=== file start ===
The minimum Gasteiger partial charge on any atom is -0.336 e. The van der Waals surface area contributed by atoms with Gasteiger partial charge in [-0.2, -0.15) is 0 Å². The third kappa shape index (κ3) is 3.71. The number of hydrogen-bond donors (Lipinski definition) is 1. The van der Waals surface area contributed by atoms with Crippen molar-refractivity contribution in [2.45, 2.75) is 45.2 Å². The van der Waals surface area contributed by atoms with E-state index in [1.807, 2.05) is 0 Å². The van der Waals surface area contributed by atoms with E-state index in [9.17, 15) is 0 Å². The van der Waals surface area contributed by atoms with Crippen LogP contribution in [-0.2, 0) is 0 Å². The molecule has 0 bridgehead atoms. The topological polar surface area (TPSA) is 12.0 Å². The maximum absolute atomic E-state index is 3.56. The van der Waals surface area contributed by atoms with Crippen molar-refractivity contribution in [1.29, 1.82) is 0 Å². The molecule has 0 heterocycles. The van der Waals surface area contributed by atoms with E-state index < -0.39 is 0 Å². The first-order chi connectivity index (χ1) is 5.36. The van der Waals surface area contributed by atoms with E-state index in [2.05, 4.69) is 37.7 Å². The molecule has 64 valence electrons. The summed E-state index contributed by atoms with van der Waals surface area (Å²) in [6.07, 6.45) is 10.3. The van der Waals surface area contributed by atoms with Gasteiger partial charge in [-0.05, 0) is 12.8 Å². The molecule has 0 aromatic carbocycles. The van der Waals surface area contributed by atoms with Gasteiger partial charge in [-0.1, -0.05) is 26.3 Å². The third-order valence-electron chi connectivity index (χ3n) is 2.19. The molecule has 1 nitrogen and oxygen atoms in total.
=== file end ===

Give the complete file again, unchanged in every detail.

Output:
The minimum Gasteiger partial charge on any atom is -0.336 e. The van der Waals surface area contributed by atoms with Gasteiger partial charge in [-0.2, -0.15) is 0 Å². The third kappa shape index (κ3) is 3.71. The number of hydrogen-bond donors (Lipinski definition) is 1. The van der Waals surface area contributed by atoms with Crippen molar-refractivity contribution in [2.45, 2.75) is 45.2 Å². The van der Waals surface area contributed by atoms with E-state index in [1.807, 2.05) is 0 Å². The van der Waals surface area contributed by atoms with E-state index in [9.17, 15) is 0 Å². The van der Waals surface area contributed by atoms with Crippen LogP contribution in [-0.2, 0) is 0 Å². The molecule has 0 bridgehead atoms. The topological polar surface area (TPSA) is 12.0 Å². The maximum absolute atomic E-state index is 3.56. The van der Waals surface area contributed by atoms with Crippen molar-refractivity contribution in [1.29, 1.82) is 0 Å². The molecule has 0 heterocycles. The van der Waals surface area contributed by atoms with E-state index < -0.39 is 0 Å². The first-order chi connectivity index (χ1) is 5.36. The van der Waals surface area contributed by atoms with E-state index in [2.05, 4.69) is 37.7 Å². The molecule has 64 valence electrons. The summed E-state index contributed by atoms with van der Waals surface area (Å²) in [6.07, 6.45) is 10.3. The van der Waals surface area contributed by atoms with Gasteiger partial charge in [-0.05, 0) is 12.8 Å². The molecule has 0 aromatic carbocycles. The van der Waals surface area contributed by atoms with Gasteiger partial charge in [-0.1, -0.05) is 26.3 Å². The third-order valence-electron chi connectivity index (χ3n) is 2.19. The molecule has 1 nitrogen and oxygen atoms in total.